In the past, IHDs have used holograms formed by conventional processes such that the finished holograms have contained both horizontal and vertical parallax information. That is, the holograms have been prepared by illuminating an object with laser light, providing a conventional reference beam, forming an interference pattern between the light reflected or transmitted by the object and the reference beam, and recording the interference pattern in a recording medium as a diffraction pattern. The images presented by the holograms have comprised either three dimensional solids or two dimensional objects suspended in space. Holograms of this type will be referred to hereinafter as "conventional holograms."

In a typical application, the hologram of an IHD is laminated into or onto a vehicle window. See, for example, Freeman et al., U.S. Pat. No. 4,998,784. Light from a light source located in, for example, the vehicle's dashboard is projected onto the hologram where it interacts with the hologram's diffraction pattern and produces the desired heads-up image. Corresponding geometries are used with heads-down displays.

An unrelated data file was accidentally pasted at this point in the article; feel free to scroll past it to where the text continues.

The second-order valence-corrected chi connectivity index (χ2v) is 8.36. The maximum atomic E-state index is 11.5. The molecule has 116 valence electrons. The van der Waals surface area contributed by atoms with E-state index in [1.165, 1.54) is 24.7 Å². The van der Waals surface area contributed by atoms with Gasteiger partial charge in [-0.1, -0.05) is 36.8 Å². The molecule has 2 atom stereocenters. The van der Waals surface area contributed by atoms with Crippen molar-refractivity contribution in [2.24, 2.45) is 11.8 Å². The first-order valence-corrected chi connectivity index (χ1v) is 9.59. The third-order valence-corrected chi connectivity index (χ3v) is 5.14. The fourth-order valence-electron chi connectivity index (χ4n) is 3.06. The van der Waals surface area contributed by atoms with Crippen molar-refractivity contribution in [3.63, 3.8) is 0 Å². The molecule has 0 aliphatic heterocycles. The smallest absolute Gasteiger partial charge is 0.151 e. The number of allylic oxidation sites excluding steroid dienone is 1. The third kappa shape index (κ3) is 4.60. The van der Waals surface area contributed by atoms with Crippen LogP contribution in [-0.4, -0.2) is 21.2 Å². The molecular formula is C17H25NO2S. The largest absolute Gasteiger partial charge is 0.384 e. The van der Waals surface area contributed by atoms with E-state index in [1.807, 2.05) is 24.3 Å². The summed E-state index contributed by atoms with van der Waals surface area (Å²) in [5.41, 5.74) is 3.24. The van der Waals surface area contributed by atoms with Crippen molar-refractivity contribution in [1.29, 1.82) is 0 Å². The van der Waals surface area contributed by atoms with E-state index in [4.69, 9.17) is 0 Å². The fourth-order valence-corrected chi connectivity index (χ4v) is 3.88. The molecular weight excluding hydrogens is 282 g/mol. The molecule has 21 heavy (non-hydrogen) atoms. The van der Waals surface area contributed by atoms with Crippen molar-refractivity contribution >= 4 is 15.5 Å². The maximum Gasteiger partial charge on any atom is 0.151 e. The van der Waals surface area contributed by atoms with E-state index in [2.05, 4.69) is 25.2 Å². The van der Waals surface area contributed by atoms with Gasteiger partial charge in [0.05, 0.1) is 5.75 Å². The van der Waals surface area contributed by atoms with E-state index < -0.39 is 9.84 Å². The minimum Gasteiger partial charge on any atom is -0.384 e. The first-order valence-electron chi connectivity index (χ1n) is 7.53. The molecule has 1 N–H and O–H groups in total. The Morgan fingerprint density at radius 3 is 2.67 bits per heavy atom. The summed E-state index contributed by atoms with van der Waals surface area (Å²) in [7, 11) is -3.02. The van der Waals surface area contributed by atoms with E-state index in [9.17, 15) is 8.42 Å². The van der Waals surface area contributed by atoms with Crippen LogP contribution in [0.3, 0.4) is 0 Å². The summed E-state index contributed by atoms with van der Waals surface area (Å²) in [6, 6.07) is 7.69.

The prior IHDs using conventional holograms have suffered from a number of problems. These problems have originated from the diffractive nature of the holographic process. Because a hologram diffracts incident light, its performance is wavelength dependent. The more wavelengths which are incident upon the hologram, i.e., the greater the bandwidth of the incoming light, the lower the resolution of the resulting image. This effect is known in the art as chromatic or color blur.

A basic approach to the color blur problem is to make the hologram a reflection hologram as opposed to a transmission hologram. Reflection holograms through the Bragg effect automatically generate an image composed of a select envelope of wavelengths from among the wavelengths produced by the light source. Although this approach helps with the color blur problem, it does not provide a complete solution.

In addition to the use of reflection holograms, other approaches to the color blur problem include (a) limiting the bandwidth of the incoming light and (b) confining the holographic image volume to the plane of the holographic recording medium.

The bandwidth of the incoming light can be limited by using a laser light source. Alternatively, a broadband light source can be used and then highly filtered to substantially reduce the bandwidth of the output.

Due to cost, the laser approach is impractical for large scale applications, such as, the automotive market. Also, lasers operate at specific wavelengths which may not meet the requirements of a particular application. Similarly, narrow bandwidth filters are generally expensive and even the narrowest filters commercially available are too broad to actually solve the color blur problem for practical systems. Also, such filters are inefficient and thus require strong light sources which are themselves expensive and lead to problems in the areas of power drain and heat generation.